“How are you, my son?”
I strained to get a better look at him, but the sliver of a window in my cell would not allow it. He spoke to me in his gentle, quiet way.
“I’m OK. Better.”
I told him about reading Psalm 16 and how it had touched me. I didn’t mention that I had been ready to open a vein.
“Keep reading, my son. The Word can give you hope and purpose through faith. Your faith can cause you to endure prison. Read 2 Timothy. It was written by a follower of Christ named Paul while he sat in prison, falsely accused.”

And just like that, he was gone.

Spiritual growth

Eventually I would be transferred to another prison, but still I read and wrote every day. I wrote by the light of the morning sun through my dirty cracked window or glare of the hallway lights through my cell bars. I promised myself I would read the Word and write about it every day, no excuses. And I have.

Now, seven years later, I have learned that reading the Word and writing about it wasn’t a diversion; it was my church. It offered me salvation in the promise of change. Escaping hell is difficult because sometimes you yourself believe you belong there. But with enough effort, grace — and, in my case, a well-meaning Christian volunteer — it can be done.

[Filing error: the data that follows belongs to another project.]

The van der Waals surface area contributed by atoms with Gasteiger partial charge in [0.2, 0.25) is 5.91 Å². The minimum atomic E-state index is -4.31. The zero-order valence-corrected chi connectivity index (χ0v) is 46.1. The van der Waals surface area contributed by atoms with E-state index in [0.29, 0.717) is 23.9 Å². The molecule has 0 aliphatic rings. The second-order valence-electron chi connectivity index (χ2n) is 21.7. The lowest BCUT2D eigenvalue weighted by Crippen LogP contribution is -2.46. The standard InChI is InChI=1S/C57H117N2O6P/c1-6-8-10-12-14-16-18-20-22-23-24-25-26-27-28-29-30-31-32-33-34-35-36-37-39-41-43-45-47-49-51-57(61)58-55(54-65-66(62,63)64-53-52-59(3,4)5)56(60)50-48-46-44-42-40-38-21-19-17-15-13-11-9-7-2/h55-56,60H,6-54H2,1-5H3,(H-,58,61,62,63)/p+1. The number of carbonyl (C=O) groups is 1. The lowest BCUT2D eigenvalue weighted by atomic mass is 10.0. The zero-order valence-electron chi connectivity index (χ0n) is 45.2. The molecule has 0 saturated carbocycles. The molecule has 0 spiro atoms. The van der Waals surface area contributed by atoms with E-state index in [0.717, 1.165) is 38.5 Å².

As I reread some of my earliest entries, I marvel at the flawed, broken person I once was. I also notice that as my thoughts oriented toward Jesus Christ, my life evolved into a more positive realm. My thoughts became prophetic. As I tried to make the best of things, as the Word instructs, every now and then I succeeded. Looking around today, I can see that reflecting on the Word has helped me appreciate life in a whole new light.

Word power